Best Shortform Science Writing: April-June 2018

(A Highly Subjective Round-up of Standout Science News)

Diana Crow
Jul 31, 2018 · 8 min read
A photograph of a very long fence in a semi-arid area, running toward a mountain in the background. Photo by Steve Hillebrand, USFWS. Via PixNio. (public domain)

At first glance, the immigration crisis at the US-Mexico border doesn’t sound like a science story. However, in the past few months, science and health reporters have been covering it well and often.

In this round-up alone, we have five stories about the ICE and separating children from families at the border. They include: a harrowing explainer detailing the neurological toll suffered by children ripped away from their parents by William Wan, a news story explaining why DNA testing at the border might not be such a good idea by Megan Molteni, a blistering op-ed condemning the ICE’s disregard for physical anthropology by Elizabeth DiGangi, a gut-wrenching investigative report about what goes on in the “shelters” were these children are sent by Matt Smith and Aura Bogado, and another heartbreaking investigative report documenting the risk of disease outbreaks at detention centers by Liza Gross and Lindsey Konkel.

The SciShortform Project has never chosen so many final picks centered around a single topic before. (Unless you count “Conservation” writ broadly as a single topic, which I don’t.) There were even more that didn’t make the final cut.

What struck me most about these articles, aside from their rigor and emotional impact, was how different they all are. Each has a distinct angle, and none felt redundant.

In covering the immigration crisis, the science and health reporting communities stepped up, showing not only bravery and persistence but also an immense amount of creativity in finding ways to weave science into a conversation about politics.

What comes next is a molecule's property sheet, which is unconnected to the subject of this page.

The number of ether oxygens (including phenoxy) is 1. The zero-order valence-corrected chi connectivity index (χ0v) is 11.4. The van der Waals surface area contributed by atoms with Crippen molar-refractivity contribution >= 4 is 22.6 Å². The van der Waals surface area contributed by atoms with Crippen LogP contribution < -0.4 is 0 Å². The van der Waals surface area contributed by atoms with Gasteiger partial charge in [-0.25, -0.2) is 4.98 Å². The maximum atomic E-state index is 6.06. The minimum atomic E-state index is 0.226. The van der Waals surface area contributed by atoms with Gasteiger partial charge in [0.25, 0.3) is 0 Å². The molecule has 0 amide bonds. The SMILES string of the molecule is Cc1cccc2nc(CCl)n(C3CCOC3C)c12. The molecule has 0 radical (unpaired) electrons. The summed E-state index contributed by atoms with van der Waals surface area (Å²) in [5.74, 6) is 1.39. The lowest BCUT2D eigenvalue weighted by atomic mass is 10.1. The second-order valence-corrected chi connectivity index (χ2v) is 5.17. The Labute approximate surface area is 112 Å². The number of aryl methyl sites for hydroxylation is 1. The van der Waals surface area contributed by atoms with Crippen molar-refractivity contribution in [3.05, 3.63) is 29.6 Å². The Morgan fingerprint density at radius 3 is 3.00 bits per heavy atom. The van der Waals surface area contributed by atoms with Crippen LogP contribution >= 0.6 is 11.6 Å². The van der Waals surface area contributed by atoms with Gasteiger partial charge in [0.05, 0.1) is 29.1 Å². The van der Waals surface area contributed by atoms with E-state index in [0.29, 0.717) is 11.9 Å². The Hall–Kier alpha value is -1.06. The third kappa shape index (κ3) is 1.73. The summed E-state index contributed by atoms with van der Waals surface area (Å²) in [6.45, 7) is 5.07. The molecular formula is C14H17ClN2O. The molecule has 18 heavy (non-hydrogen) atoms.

But there’s far more in this round-up of standout shortform science writing.

New Categories

We’ve added two new categories: Institutional (under 1400 words), which includes pieces from university magazines, outreach blogs, and press releases, and Essays & Literary (under 1400 words) for first-person narratives and experimental pieces. We hope you enjoy them!

Record Number of Nominees

This cycle shattered our previous record for the most nominations. Last cycle, we read 250. This time, we read 350 nominated pieces.

About Our Editors

This edition’s editors include: science writer and editor Alex Arreola; digital strategist and nonprofit consultant for MarTech Digital Anne Berlin; science writer Madeline Bodin; science writer Jimmy Brancho, PhD, of University of Michigan; science writer and copy editor Michael Dhar of Purch/Tech Media Network ; graduate student Jess Hudgins, currently working with Sharks and Rays Australia; NIH postdoc Aparna Kishor, MD, PhD; and me (science writer Diana Crow).

About the Round-Up Format

The stories are grouped into “Top Picks” and “Honorable Mentions” but are not ranked within those groups. Instead, the stories are in alphabetical order by the author’s last name.